“I love it!” I enthused to Mr. December. “It’s so colourful! Should I buy more of those pots and put them all over the wall?”

(Because right now, as far as this project is concerned, my brain is ON.)

“Why don’t we wait and see how these hold up,” he suggested, “and then we can buy more.”

“Right.” I say (and try to convince my brain to turn OFF for this project.)

Hey, it’s small improvements. Maybe by next week I’ll have decluttered the table.

better homes than yours · Costa Rica · Keepin' it real · Travelogue · whine and cheese

Day 614: A Concrete Problem

As I’ve said before, the wifi here is awful. Unreliable, inconsistent, and generally slow. Today Mr. December was in a meeting and ended up having to tether his laptop to his iPhone for internet; even then, it took some moving around the house and patio until he found a spot with good reception.

It seems that this house is the problem. It’s built out of concrete (with steel beams and reinforcement, of course.) The walls seem to be at least 8 inches thick. This is great for climate control inside the house, since the concrete walls absorb heat from the sun all day and then slowly release it at night when it gets a little cool. The construction is terrible for wifi signals, though—we’re essentially living inside a Faraday cage.

Mr. December is, at this very moment, walking around the house checking the strength of the cellular signals (the wifi here is on cellular data, not fibre-optic or cable.) His hope is that by moving the wifi base station we’ll get more consistent signals.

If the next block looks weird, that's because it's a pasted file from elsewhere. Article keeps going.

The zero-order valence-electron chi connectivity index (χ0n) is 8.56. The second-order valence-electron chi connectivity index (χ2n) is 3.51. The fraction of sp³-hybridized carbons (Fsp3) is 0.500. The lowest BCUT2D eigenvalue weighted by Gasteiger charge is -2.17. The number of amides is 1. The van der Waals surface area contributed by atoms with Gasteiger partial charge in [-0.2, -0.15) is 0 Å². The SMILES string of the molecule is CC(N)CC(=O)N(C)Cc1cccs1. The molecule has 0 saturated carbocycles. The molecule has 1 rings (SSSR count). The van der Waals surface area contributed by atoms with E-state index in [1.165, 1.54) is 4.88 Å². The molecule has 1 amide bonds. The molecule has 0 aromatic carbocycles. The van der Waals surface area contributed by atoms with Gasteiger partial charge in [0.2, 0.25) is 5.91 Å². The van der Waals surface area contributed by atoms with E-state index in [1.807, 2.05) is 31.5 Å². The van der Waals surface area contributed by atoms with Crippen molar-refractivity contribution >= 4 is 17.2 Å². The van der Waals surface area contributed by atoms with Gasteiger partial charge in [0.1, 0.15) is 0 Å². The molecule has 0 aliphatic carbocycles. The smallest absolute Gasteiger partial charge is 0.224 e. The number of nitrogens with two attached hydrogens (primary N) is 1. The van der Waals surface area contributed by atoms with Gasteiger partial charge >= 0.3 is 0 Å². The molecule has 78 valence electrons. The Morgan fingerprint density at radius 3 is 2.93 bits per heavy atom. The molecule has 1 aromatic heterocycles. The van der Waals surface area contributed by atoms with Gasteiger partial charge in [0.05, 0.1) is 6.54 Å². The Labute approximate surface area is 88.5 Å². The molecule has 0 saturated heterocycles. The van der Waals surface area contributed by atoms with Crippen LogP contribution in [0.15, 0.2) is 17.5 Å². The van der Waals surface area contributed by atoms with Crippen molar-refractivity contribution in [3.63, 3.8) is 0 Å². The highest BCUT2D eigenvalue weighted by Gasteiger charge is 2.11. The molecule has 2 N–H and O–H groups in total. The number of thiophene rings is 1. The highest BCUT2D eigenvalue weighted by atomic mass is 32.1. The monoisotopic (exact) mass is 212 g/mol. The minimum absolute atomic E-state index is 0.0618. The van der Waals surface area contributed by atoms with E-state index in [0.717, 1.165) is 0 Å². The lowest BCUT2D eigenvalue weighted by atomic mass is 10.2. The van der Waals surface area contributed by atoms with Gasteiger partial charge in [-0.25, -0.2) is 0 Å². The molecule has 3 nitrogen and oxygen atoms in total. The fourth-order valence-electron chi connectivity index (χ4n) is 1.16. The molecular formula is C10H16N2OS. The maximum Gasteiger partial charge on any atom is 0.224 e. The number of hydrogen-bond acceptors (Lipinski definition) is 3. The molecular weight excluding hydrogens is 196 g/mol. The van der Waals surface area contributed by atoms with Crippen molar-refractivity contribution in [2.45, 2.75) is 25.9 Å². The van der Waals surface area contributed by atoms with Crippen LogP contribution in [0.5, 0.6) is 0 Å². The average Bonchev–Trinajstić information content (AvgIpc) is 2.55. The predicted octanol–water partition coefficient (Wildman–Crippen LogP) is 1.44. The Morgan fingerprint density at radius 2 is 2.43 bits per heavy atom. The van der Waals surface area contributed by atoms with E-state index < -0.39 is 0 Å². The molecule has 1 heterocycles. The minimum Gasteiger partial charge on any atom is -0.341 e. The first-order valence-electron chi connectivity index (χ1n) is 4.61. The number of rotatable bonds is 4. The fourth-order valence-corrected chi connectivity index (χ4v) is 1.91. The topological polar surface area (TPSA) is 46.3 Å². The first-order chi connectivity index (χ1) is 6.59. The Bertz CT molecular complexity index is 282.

Does the poor wifi quality mean that this house was the wrong choice for us? I’m honestly not sure—it would have to be pretty dire to outweigh the five bedrooms, the pool, the gorgeous outdoor space, and the zipline.

Wait, what? Zipline?

Yeah, there’s a zipline on the property. I’ll tell you about it another time when the internet is less slow.

better homes than yours · Costa Rica · Kids · Travelogue

Day 612: The Good, the Bad, and the Wacky.

The Good:

Our new place has five bedrooms, a pool, a hammock, and a clothesline. The kids picked their rooms and then discovered that E’s room has elephant-print bedsheets and N’s has cheetah-print. It’s like the sheets were chosen specifically for each kid. 

The kitchen is well-equipped—how many Air Bnb’s have a rice cooker?—and spacious, and as E pointed out, the microwave and toaster oven are below the countertop so that even she can reach them. 

The Bad:

The wifi here sucks. 

There. I said it. 

I couldn’t load a website when Mr. December and K were both on the internet at the same time. I don’t even remember dialup being that slow back in the 1990’s. I’m not trying to watch videos or scroll FaceBook; I just want to recharge my cellphone balance. Looks like I’ll have to wait for Mr. December to log off and then get this post up and recharge my phone while everyone else is distracted with bedtime. 

Oh, and I’m a bit frustrated because we asked our driver to take us to a supermarket, and it turned out to be one with a pretty awful produce section, and now we’re here in the middle of the jungle with no car and only five tomatoes. 

(And a whole bunch of other groceries, but we eat a lot of tomatoes.)

The Wacky:

When we first walked in, I took in the beautiful live-edge table, the curving concrete staircase, and the shiny dancing pole in the middle of the room. 

Wait, what? 

Yes, there is a pole dancing pole right in the middle of the room.